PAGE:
Chicago Police Superintendent Jody Weis has undertaken a far-reaching reorganization of the department that includes new commanders for 21 of the city's 25 districts.
Up to 20 other high ranking officials are to be replaced.
This is the second shake-up of the police
command staff since the former Philadelphia FBI agent was sworn in
as superintendent on Feb. 1.
Weis was charged by Mayor Richard M. Daley with restoring trust in a department whose reputation has suffered under repeated allegations of police brutality and misconduct.
On Feb. 15 Weis named new heads for the patrol, detective, and strategic deployment bureaus. He also skipped several ranks to name James B. Jackson to the post of first deputy superintendent and selected Peter Brust, a former Los Angeles FBI agent, to head the newly created Bureau of Professional Standards, which will oversee training and internal affairs operations.
The changes reflect Weis's commitment to improving community relations and internal affairs and "diversifying the ranks," according to a press release.
Weis characterized the selection process as "focused and deliberate in choosing proven leaders."
"Many of these faces are familiar to the rank and file as well as the community, and I believe they are solid choices that will no doubt enhance the department's mission going forward," Weis said in the press release issued Thursday.
Mark Donahue, president of the police union, says the speed of the changes was unprecedented.
"Well it's my take that he came into town and made changes in a very short period of time like we've never seen before of this volume," says Donahue.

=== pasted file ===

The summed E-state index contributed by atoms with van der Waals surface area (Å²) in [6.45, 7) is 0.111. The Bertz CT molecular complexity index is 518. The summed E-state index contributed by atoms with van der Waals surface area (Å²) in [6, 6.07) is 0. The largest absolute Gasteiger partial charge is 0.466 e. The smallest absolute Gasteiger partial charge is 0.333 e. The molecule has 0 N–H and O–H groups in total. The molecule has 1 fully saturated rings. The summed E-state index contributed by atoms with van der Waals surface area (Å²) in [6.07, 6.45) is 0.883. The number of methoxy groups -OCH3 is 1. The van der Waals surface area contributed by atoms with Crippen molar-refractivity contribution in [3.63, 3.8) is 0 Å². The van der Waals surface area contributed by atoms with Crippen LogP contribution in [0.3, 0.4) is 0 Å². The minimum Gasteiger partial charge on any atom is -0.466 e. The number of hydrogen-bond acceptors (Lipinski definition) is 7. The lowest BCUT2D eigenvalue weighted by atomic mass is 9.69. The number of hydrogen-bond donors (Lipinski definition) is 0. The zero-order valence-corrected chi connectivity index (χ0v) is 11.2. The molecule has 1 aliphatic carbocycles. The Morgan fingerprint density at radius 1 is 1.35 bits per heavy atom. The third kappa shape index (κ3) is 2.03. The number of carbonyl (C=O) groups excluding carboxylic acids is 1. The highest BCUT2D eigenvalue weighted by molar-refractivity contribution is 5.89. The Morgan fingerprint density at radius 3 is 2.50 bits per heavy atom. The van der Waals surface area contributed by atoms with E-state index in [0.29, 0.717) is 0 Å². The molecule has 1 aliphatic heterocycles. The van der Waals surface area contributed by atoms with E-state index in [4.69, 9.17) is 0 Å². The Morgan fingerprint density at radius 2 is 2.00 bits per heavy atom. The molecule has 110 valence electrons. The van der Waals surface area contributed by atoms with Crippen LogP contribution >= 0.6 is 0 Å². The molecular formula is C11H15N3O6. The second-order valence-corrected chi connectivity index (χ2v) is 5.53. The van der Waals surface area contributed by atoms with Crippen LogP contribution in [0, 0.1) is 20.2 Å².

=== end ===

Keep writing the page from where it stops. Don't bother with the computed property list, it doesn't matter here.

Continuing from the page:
"We back him on what he's attempting to do," Donahue says. "But ... is the chain of command going to be able to retain the level of service to the community in regards to manpower and other resources?
Sixteen of the district commanders who are leaving were promoted, eight others were either reassigned or retained, and one acting district commander has yet to be announced.
Among the other changes: Area 2 Deputy Chief Tina Skahill was named chief of Internal Affairs, now part of the Bureau of Professional Standards; Deb Kirby, former assistant deputy of Internal Affairs, was appointed general counsel to Weis; and Thomas Byrne was promoted to chief of detectives.
Also promoted were Bruce Rottner, deputy Chief Area 3, patrol division; Wayne Gulliford, deputy chief Area 4, patrol division; and Joe Patterson, deputy chief area 1, patrol division.
In addition, Commander Lynette Helm, 2nd district, was named chief of CAPS.
Twenty-seven of the "roughly 40" total positions replaced are promotions, says police spokeswoman Monique Bond. The rest are mostly lateral moves, she says.
Bond says the promotions represent a "significant amount of diversity."
Several of the new commanders spoke to the press after a swearing-in ceremony for new officers today. They stayed on message, highlighting the themes of community relations and accountability that Weis has been emphasizing since taking office.
The new 20th district commander, Lucy Moy-Bartosik, said that getting the police "out to the community to answer questions" would be a chief priority.
She added that there would be little lenience for rogue cops in her district.
"Police officers are just as upset as the community about corrupt officers," she said.
The new 16th district commander, Anthony Riccio, said that he would be looking closely at accountability for both supervisors and officers on the street.
When asked about possible morale problems that could arise from the re-shuffling, Riccio was optimistic.
"I think you can create a nice environment for a police officer to work in by clearly laying down what the goals are going to be," said Riccio. "Also by laying down clear boundaries."
"It's all about customer service," Riccio added.